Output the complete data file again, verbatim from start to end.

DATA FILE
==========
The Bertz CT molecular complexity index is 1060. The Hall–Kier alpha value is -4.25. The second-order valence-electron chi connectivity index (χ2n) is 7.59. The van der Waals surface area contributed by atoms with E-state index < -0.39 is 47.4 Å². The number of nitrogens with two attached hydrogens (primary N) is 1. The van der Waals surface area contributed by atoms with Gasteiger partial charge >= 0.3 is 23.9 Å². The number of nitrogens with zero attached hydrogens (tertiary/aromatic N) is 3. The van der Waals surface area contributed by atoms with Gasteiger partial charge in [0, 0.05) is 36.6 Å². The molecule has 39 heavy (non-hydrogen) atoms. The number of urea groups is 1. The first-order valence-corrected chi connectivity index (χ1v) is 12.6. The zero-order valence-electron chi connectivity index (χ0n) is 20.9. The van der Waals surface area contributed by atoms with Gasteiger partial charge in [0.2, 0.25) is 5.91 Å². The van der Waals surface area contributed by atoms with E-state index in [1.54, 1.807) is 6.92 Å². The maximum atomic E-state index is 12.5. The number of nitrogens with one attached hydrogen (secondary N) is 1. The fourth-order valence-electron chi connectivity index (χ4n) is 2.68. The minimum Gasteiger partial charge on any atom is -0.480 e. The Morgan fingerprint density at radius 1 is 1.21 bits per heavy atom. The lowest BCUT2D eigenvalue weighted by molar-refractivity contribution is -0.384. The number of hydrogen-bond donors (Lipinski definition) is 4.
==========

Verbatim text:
The Bertz CT molecular complexity index is 1060. The Hall–Kier alpha value is -4.25. The second-order valence-electron chi connectivity index (χ2n) is 7.59. The van der Waals surface area contributed by atoms with E-state index < -0.39 is 47.4 Å². The number of nitrogens with two attached hydrogens (primary N) is 1. The van der Waals surface area contributed by atoms with Gasteiger partial charge >= 0.3 is 23.9 Å². The number of nitrogens with zero attached hydrogens (tertiary/aromatic N) is 3. The van der Waals surface area contributed by atoms with Gasteiger partial charge in [0, 0.05) is 36.6 Å². The molecule has 39 heavy (non-hydrogen) atoms. The number of urea groups is 1. The first-order valence-corrected chi connectivity index (χ1v) is 12.6. The zero-order valence-electron chi connectivity index (χ0n) is 20.9. The van der Waals surface area contributed by atoms with Gasteiger partial charge in [0.2, 0.25) is 5.91 Å². The van der Waals surface area contributed by atoms with E-state index in [1.54, 1.807) is 6.92 Å². The maximum atomic E-state index is 12.5. The number of nitrogens with one attached hydrogen (secondary N) is 1. The fourth-order valence-electron chi connectivity index (χ4n) is 2.68. The minimum Gasteiger partial charge on any atom is -0.480 e. The Morgan fingerprint density at radius 1 is 1.21 bits per heavy atom. The lowest BCUT2D eigenvalue weighted by molar-refractivity contribution is -0.384. The number of hydrogen-bond donors (Lipinski definition) is 4.